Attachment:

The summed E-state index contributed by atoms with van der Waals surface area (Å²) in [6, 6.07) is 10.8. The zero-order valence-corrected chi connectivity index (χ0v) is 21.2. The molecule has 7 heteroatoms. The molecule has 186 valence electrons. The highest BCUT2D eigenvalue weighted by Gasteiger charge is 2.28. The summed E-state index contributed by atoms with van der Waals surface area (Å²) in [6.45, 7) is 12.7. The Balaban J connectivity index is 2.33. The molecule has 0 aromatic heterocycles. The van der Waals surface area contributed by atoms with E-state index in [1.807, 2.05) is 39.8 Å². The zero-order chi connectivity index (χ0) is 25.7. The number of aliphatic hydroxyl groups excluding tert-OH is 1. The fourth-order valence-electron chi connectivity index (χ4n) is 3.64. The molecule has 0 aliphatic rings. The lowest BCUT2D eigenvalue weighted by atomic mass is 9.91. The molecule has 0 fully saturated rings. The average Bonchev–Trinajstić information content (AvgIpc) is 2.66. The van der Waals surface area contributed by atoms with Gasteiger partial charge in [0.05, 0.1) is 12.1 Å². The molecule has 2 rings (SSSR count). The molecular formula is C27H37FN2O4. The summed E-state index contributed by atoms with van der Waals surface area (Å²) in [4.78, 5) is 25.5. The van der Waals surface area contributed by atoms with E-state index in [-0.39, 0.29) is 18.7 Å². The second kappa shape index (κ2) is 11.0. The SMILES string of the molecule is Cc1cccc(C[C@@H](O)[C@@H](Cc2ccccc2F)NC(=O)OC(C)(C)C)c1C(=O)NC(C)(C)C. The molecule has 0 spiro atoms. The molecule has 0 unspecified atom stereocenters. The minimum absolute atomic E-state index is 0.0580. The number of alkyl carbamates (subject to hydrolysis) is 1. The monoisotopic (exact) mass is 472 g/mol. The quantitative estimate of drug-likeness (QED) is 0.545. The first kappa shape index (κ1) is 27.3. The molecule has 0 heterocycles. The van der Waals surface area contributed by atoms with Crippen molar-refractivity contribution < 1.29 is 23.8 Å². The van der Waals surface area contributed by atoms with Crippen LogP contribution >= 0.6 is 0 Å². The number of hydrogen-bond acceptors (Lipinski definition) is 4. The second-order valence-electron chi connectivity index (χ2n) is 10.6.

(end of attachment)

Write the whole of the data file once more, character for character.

The summed E-state index contributed by atoms with van der Waals surface area (Å²) in [6, 6.07) is 10.8. The zero-order valence-corrected chi connectivity index (χ0v) is 21.2. The molecule has 7 heteroatoms. The molecule has 186 valence electrons. The highest BCUT2D eigenvalue weighted by Gasteiger charge is 2.28. The summed E-state index contributed by atoms with van der Waals surface area (Å²) in [6.45, 7) is 12.7. The Balaban J connectivity index is 2.33. The molecule has 0 aromatic heterocycles. The van der Waals surface area contributed by atoms with E-state index in [1.807, 2.05) is 39.8 Å². The zero-order chi connectivity index (χ0) is 25.7. The number of aliphatic hydroxyl groups excluding tert-OH is 1. The fourth-order valence-electron chi connectivity index (χ4n) is 3.64. The molecule has 0 aliphatic rings. The lowest BCUT2D eigenvalue weighted by atomic mass is 9.91. The molecule has 0 fully saturated rings. The average Bonchev–Trinajstić information content (AvgIpc) is 2.66. The van der Waals surface area contributed by atoms with Gasteiger partial charge in [0.05, 0.1) is 12.1 Å². The molecule has 2 rings (SSSR count). The molecular formula is C27H37FN2O4. The summed E-state index contributed by atoms with van der Waals surface area (Å²) in [4.78, 5) is 25.5. The van der Waals surface area contributed by atoms with E-state index in [-0.39, 0.29) is 18.7 Å². The second kappa shape index (κ2) is 11.0. The SMILES string of the molecule is Cc1cccc(C[C@@H](O)[C@@H](Cc2ccccc2F)NC(=O)OC(C)(C)C)c1C(=O)NC(C)(C)C. The molecule has 0 spiro atoms. The molecule has 0 unspecified atom stereocenters. The minimum absolute atomic E-state index is 0.0580. The number of alkyl carbamates (subject to hydrolysis) is 1. The monoisotopic (exact) mass is 472 g/mol. The quantitative estimate of drug-likeness (QED) is 0.545. The first kappa shape index (κ1) is 27.3. The molecule has 0 heterocycles. The van der Waals surface area contributed by atoms with Crippen molar-refractivity contribution < 1.29 is 23.8 Å². The van der Waals surface area contributed by atoms with Crippen LogP contribution >= 0.6 is 0 Å². The number of hydrogen-bond acceptors (Lipinski definition) is 4. The second-order valence-electron chi connectivity index (χ2n) is 10.6.